Tuesday, June 4, 2013

Philly Fed Index: Colorado economic growth outpaces nation

The Coincident Index for Colorado rose 1.0 percent over three months from January through April this year, which was above the national index's increase of 0.8 percent. April's index, which was released last month by the Philadelphia Federal Reserve Bank, is an index calculated from nonfarm payroll employment, average hours worked in manufacturing, the unemployment rate, and wage and salary disbursements deflated by the consumer price index (U.S. city average).

The three-month change in the index, shown in the map here, was larger in Colorado (1.0%) than 34 states, but generally speaking, Colorado was about the the middle of the pack when looking at growth rates among states. 

According to the April 2013 report:
The Federal Reserve Bank of Philadelphia has released the coincident indexes for the 50 states for April 2013. In the past month, the indexes increased in 45 states, decreased in four states, and remained stable in one (Minnesota), for a one-month diffusion index of 82. Over the past three months, the indexes increased in 47 states, decreased in two (Wisconsin and Wyoming), and remained stable in one (Alaska), for a three-month diffusion index of 90. For comparison purposes, the Philadelphia Fed has also developed a similar coincident index for the entire United States. The Philadelphia Fed’s U.S. index rose 0.2 percent in April and 0.8 percent over the past three months.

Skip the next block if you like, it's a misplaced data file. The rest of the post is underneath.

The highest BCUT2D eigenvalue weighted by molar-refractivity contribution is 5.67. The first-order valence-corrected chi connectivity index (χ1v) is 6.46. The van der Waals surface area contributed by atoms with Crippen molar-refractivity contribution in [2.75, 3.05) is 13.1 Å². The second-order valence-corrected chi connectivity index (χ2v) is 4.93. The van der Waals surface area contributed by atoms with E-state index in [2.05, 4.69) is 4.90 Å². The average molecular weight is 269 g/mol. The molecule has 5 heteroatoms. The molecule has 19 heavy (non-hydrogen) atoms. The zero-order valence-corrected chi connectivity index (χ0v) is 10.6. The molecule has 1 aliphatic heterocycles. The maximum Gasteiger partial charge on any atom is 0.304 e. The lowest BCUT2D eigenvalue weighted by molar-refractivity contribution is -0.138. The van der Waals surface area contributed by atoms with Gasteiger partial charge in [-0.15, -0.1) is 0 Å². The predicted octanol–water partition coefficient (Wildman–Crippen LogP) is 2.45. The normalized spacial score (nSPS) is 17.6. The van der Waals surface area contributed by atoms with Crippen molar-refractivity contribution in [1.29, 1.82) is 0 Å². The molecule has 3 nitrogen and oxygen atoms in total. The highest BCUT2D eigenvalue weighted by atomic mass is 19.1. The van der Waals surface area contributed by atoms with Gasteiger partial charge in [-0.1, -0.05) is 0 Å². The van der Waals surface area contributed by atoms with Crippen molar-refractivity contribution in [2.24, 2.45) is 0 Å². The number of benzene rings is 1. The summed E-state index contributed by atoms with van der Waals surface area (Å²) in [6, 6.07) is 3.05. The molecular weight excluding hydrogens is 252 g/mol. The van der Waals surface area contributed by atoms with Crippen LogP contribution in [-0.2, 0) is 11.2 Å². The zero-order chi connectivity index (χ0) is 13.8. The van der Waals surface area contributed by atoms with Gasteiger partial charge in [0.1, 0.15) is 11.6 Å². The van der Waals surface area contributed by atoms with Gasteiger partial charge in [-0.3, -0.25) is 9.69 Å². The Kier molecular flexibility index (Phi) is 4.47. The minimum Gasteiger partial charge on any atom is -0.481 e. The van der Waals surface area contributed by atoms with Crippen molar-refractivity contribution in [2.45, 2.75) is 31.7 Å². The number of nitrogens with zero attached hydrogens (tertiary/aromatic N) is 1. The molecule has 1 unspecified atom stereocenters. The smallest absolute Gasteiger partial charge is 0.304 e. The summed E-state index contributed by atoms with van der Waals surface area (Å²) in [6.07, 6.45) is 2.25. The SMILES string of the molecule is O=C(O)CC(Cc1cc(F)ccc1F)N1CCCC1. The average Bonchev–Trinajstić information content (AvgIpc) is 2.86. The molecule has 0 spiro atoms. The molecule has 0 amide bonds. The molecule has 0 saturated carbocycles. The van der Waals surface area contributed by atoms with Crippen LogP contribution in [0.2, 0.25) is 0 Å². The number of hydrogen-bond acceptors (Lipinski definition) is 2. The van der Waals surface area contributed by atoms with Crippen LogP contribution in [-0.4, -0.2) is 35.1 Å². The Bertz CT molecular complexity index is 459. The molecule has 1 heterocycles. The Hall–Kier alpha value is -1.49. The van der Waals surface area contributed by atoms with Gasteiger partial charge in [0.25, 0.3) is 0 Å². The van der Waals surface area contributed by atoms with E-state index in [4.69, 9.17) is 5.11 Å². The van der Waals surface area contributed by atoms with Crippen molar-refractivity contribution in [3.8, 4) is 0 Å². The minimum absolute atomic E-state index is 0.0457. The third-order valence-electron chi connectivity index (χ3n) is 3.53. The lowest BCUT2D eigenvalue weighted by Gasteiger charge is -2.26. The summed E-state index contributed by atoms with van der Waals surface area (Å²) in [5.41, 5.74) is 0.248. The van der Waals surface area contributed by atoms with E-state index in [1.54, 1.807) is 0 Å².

The graph below compares the 3-month change in both the Colorado Index and the US index. April was the 13th month in a row in which the 3-month growth rate was higher in Colorado than the nation overall. 



The second graph shows year-over-year changes in the index, and an upward trend has been evident in both the US and in Colorado since 2011. Colorado's year-over-year growth has exceeded the nation's growth rate since 2012. The YOY change in the coincident index in Colorado was 4.4 percent. Nationwide, it was 2.7 percent. 

In recent months, economists and analysts have concluded that Colorado's economy is better positioned than the nation's to continue growth even if the national economy begins to stall. This latest coincident index would seem to support that thesis. 



The coincident indexes combine four state-level indicators to summarize current economic conditions in a single statistic. The four state-level variables in each coincident index are nonfarm payroll employment, average hours worked in manufacturing, the unemployment rate, and wage and salary disbursements deflated by the consumer price index (U.S. city average). The trend for each state’s index is set to the trend of its gross domestic product (GDP), so long-term growth in the state’s index matches long-term growth in its GDP.